Ruprecht-Karls-Universität Heidelberg
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About Us

Mission IWR

The Interdisciplinary Center for Scientific Computing successfully pursues its vision to develop novel and innovative mathematical and computer science methods enabling computational solutions in natural and social sciences, engineering, medicine and humanities. By implementing scientific computing in different application areas, IWR naturally enhances cross-disciplinarity. Having demonstrated this transfer in many projects, IWR was promoted as methodological research incubator within the Excellence Strategy of 2019 “A Comprehensive Research University” of Heidelberg University. It is, henceforth, the mission of IWR to contribute with scientific computing in research and education locally, regionally, and internationally, but also to establish an interdisciplinary research environment and, in particular, to support scientists and scholars of Heidelberg University in their software development process as well as in techniques of computational sciences.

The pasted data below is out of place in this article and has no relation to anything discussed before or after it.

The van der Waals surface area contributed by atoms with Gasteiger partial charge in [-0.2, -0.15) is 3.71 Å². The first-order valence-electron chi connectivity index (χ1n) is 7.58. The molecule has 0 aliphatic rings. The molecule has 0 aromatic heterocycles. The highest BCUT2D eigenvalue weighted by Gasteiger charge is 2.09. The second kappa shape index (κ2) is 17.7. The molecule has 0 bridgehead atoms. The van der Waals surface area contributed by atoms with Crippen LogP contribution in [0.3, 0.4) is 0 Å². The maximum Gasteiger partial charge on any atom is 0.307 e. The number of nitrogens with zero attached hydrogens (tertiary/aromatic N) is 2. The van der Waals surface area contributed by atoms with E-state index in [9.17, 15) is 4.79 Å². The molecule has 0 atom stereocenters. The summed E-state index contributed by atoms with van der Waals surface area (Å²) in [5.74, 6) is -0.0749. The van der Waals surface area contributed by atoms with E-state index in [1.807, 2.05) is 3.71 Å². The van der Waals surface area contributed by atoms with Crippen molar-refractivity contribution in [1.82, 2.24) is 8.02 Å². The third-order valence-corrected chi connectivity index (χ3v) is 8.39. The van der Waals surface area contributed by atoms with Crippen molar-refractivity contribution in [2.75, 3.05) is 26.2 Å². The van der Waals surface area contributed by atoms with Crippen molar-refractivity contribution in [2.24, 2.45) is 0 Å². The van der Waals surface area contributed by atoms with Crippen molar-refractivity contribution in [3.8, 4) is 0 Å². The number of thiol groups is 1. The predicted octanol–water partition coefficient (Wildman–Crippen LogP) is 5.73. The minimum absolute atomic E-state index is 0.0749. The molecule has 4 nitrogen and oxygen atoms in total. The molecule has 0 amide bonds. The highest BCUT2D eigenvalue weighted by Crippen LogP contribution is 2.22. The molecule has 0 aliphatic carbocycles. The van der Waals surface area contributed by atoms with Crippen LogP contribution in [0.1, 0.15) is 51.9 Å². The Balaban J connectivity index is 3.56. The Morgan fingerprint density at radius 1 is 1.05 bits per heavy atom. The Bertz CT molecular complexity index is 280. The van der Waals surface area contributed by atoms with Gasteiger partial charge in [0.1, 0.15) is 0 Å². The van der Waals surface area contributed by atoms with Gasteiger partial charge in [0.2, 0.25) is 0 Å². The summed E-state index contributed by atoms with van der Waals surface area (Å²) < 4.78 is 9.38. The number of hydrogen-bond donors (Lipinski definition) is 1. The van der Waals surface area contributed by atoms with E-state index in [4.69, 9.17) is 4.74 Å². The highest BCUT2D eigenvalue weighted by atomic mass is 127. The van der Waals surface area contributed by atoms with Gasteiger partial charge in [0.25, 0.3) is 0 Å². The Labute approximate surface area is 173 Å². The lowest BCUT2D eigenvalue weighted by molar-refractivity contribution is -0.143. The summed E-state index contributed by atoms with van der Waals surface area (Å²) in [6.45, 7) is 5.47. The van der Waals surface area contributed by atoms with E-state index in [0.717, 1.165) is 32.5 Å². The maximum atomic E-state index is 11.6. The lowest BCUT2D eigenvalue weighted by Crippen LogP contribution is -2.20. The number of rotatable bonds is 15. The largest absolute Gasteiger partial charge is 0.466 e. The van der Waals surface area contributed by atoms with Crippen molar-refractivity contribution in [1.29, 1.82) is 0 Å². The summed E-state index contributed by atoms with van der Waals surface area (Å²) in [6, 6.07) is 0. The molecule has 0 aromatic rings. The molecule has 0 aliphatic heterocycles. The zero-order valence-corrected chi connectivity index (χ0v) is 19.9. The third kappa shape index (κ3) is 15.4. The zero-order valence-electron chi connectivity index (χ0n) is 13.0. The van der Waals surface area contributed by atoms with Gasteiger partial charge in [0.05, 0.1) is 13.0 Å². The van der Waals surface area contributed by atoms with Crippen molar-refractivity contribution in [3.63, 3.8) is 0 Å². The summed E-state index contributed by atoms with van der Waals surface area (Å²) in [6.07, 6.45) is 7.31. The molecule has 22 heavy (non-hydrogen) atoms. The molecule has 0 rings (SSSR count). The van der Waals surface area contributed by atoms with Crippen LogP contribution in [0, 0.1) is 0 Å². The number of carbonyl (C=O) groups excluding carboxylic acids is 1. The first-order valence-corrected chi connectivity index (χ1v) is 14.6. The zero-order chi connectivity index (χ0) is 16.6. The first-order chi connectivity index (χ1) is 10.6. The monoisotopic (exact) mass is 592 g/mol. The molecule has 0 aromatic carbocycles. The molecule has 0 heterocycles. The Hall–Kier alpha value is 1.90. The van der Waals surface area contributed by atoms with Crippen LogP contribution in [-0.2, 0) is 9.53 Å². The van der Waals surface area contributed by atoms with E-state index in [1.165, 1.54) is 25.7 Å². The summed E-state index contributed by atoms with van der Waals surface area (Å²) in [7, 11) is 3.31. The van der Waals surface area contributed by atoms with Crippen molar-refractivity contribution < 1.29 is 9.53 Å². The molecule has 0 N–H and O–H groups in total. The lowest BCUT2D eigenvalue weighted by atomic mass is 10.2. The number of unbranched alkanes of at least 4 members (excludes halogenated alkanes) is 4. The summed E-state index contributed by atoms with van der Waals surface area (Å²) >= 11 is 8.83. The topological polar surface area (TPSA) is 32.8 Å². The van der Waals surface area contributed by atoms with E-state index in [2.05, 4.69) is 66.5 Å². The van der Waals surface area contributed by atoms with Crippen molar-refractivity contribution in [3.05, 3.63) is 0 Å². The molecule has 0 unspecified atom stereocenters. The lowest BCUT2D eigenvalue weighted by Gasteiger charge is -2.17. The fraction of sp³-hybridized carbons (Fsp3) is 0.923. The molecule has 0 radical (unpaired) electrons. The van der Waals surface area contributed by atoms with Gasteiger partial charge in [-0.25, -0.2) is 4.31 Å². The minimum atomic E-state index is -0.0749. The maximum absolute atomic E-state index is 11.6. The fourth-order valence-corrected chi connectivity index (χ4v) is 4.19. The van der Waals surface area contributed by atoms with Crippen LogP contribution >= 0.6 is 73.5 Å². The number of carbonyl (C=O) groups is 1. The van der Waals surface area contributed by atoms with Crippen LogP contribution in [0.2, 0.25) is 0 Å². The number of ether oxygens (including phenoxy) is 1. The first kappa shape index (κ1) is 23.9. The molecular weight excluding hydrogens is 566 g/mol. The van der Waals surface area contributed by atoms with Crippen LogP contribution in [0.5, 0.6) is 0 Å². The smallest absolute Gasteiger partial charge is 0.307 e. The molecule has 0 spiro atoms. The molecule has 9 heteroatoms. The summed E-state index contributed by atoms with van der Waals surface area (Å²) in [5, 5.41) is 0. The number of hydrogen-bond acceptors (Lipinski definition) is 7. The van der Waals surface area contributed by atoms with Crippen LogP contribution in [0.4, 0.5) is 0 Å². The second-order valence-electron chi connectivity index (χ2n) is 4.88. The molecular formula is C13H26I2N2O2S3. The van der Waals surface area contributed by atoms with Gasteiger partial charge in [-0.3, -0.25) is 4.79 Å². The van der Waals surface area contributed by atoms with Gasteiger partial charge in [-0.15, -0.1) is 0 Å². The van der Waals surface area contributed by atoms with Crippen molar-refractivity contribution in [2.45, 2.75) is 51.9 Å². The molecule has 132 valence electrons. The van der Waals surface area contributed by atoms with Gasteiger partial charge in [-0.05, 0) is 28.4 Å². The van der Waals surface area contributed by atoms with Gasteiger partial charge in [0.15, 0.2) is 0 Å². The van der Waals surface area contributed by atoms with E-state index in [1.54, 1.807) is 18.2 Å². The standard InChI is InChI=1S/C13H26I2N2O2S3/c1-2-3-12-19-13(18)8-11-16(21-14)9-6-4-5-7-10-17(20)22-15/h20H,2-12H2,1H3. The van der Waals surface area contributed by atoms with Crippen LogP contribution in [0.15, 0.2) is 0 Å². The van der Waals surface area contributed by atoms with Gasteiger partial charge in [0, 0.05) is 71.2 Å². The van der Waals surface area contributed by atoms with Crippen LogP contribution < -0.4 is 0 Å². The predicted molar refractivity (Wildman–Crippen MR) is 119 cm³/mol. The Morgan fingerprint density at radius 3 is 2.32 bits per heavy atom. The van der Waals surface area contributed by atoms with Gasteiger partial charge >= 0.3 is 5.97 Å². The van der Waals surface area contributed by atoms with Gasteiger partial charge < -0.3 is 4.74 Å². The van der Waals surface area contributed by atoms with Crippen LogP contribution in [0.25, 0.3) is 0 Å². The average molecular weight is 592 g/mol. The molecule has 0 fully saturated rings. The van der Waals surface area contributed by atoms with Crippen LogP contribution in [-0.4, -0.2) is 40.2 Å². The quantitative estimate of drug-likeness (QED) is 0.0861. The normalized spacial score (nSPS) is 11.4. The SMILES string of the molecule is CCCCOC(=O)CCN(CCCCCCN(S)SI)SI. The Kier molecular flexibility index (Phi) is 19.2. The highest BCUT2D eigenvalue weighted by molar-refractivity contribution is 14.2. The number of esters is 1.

A Brief Historical Overview

IWR was founded 34 years ago as a cross-faculty center to promote research in the highly interdisciplinary field of scientific computing by both the state of Baden-Württemberg and Ruprecht Karl University of Heidelberg. IWR played an active role in the promotion of scientific computing into one of the key technologies of the 21st century; and it is nowadays considered an integral part of scientific research, bridging and complementing theory and experiment. In particular, being placed between theory and application, scientific computing is hence by definition an interdisciplinary research area, requiring both expertise in the areas of mathematics and computer science as well as in the field of application.